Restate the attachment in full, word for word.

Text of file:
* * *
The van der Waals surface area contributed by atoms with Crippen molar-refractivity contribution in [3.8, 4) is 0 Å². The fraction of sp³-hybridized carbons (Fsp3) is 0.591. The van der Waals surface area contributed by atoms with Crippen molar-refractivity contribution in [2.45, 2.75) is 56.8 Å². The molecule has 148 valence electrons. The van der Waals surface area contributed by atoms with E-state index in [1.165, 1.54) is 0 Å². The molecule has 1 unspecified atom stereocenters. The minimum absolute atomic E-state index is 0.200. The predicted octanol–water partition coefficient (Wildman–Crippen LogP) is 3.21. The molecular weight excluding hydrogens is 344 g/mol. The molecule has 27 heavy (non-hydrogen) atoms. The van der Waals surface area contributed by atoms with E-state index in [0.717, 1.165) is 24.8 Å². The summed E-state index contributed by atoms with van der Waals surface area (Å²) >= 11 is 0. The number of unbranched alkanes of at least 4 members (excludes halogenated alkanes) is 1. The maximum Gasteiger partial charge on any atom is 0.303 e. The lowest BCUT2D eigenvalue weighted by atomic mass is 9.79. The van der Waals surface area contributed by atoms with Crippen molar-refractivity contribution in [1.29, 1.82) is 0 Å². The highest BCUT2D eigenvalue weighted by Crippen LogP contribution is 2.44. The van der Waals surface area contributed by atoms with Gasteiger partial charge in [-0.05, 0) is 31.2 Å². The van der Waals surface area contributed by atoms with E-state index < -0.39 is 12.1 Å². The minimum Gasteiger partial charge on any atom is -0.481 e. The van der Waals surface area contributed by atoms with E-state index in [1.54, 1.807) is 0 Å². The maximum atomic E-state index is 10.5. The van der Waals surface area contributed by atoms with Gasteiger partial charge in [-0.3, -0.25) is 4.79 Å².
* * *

The van der Waals surface area contributed by atoms with Crippen molar-refractivity contribution in [3.8, 4) is 0 Å². The fraction of sp³-hybridized carbons (Fsp3) is 0.591. The van der Waals surface area contributed by atoms with Crippen molar-refractivity contribution in [2.45, 2.75) is 56.8 Å². The molecule has 148 valence electrons. The van der Waals surface area contributed by atoms with E-state index in [1.165, 1.54) is 0 Å². The molecule has 1 unspecified atom stereocenters. The minimum absolute atomic E-state index is 0.200. The predicted octanol–water partition coefficient (Wildman–Crippen LogP) is 3.21. The molecular weight excluding hydrogens is 344 g/mol. The molecule has 27 heavy (non-hydrogen) atoms. The van der Waals surface area contributed by atoms with E-state index in [0.717, 1.165) is 24.8 Å². The summed E-state index contributed by atoms with van der Waals surface area (Å²) >= 11 is 0. The number of unbranched alkanes of at least 4 members (excludes halogenated alkanes) is 1. The maximum Gasteiger partial charge on any atom is 0.303 e. The lowest BCUT2D eigenvalue weighted by atomic mass is 9.79. The van der Waals surface area contributed by atoms with Crippen molar-refractivity contribution in [1.29, 1.82) is 0 Å². The highest BCUT2D eigenvalue weighted by Crippen LogP contribution is 2.44. The van der Waals surface area contributed by atoms with Gasteiger partial charge in [-0.05, 0) is 31.2 Å². The van der Waals surface area contributed by atoms with E-state index < -0.39 is 12.1 Å². The minimum Gasteiger partial charge on any atom is -0.481 e. The van der Waals surface area contributed by atoms with E-state index in [1.54, 1.807) is 0 Å². The maximum atomic E-state index is 10.5. The van der Waals surface area contributed by atoms with Gasteiger partial charge in [-0.3, -0.25) is 4.79 Å².